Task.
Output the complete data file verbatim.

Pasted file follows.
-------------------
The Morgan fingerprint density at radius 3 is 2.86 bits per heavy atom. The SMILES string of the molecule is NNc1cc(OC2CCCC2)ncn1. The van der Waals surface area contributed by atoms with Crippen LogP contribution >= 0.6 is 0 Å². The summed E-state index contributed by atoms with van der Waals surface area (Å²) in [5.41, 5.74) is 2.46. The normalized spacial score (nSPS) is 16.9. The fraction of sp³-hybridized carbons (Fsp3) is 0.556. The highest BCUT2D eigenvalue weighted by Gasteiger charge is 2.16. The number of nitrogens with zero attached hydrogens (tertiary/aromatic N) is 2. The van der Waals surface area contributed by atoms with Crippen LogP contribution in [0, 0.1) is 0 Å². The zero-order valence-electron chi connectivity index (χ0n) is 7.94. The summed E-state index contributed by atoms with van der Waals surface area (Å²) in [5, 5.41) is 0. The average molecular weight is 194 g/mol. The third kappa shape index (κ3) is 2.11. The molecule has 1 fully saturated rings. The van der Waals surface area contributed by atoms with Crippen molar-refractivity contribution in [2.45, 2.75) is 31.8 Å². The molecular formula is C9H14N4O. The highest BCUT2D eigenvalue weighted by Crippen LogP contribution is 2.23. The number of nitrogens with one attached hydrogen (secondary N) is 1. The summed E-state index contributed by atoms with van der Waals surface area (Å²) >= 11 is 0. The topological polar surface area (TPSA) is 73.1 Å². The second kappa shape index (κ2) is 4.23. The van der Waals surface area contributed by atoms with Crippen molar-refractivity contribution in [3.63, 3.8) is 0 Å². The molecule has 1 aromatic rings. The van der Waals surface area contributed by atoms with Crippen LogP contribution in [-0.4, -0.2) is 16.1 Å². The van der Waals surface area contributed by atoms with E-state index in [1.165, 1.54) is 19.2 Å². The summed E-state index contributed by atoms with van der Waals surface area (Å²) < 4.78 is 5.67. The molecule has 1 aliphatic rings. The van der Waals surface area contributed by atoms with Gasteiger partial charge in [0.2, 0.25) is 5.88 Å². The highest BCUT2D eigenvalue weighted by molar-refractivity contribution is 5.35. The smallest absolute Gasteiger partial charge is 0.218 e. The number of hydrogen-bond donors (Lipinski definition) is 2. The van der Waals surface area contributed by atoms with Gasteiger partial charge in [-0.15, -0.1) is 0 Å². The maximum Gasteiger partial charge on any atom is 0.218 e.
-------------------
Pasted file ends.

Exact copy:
The Morgan fingerprint density at radius 3 is 2.86 bits per heavy atom. The SMILES string of the molecule is NNc1cc(OC2CCCC2)ncn1. The van der Waals surface area contributed by atoms with Crippen LogP contribution >= 0.6 is 0 Å². The summed E-state index contributed by atoms with van der Waals surface area (Å²) in [5.41, 5.74) is 2.46. The normalized spacial score (nSPS) is 16.9. The fraction of sp³-hybridized carbons (Fsp3) is 0.556. The highest BCUT2D eigenvalue weighted by Gasteiger charge is 2.16. The number of nitrogens with zero attached hydrogens (tertiary/aromatic N) is 2. The van der Waals surface area contributed by atoms with Crippen LogP contribution in [0, 0.1) is 0 Å². The zero-order valence-electron chi connectivity index (χ0n) is 7.94. The summed E-state index contributed by atoms with van der Waals surface area (Å²) in [5, 5.41) is 0. The average molecular weight is 194 g/mol. The third kappa shape index (κ3) is 2.11. The molecule has 1 fully saturated rings. The van der Waals surface area contributed by atoms with Crippen molar-refractivity contribution in [2.45, 2.75) is 31.8 Å². The molecular formula is C9H14N4O. The highest BCUT2D eigenvalue weighted by Crippen LogP contribution is 2.23. The number of nitrogens with one attached hydrogen (secondary N) is 1. The summed E-state index contributed by atoms with van der Waals surface area (Å²) >= 11 is 0. The topological polar surface area (TPSA) is 73.1 Å². The second kappa shape index (κ2) is 4.23. The van der Waals surface area contributed by atoms with Crippen molar-refractivity contribution in [3.63, 3.8) is 0 Å². The molecule has 1 aromatic rings. The van der Waals surface area contributed by atoms with Crippen LogP contribution in [-0.4, -0.2) is 16.1 Å². The van der Waals surface area contributed by atoms with E-state index in [1.165, 1.54) is 19.2 Å². The summed E-state index contributed by atoms with van der Waals surface area (Å²) < 4.78 is 5.67. The molecule has 1 aliphatic rings. The van der Waals surface area contributed by atoms with Gasteiger partial charge in [0.2, 0.25) is 5.88 Å². The highest BCUT2D eigenvalue weighted by molar-refractivity contribution is 5.35. The smallest absolute Gasteiger partial charge is 0.218 e. The number of hydrogen-bond donors (Lipinski definition) is 2. The van der Waals surface area contributed by atoms with Gasteiger partial charge in [-0.15, -0.1) is 0 Å². The maximum Gasteiger partial charge on any atom is 0.218 e.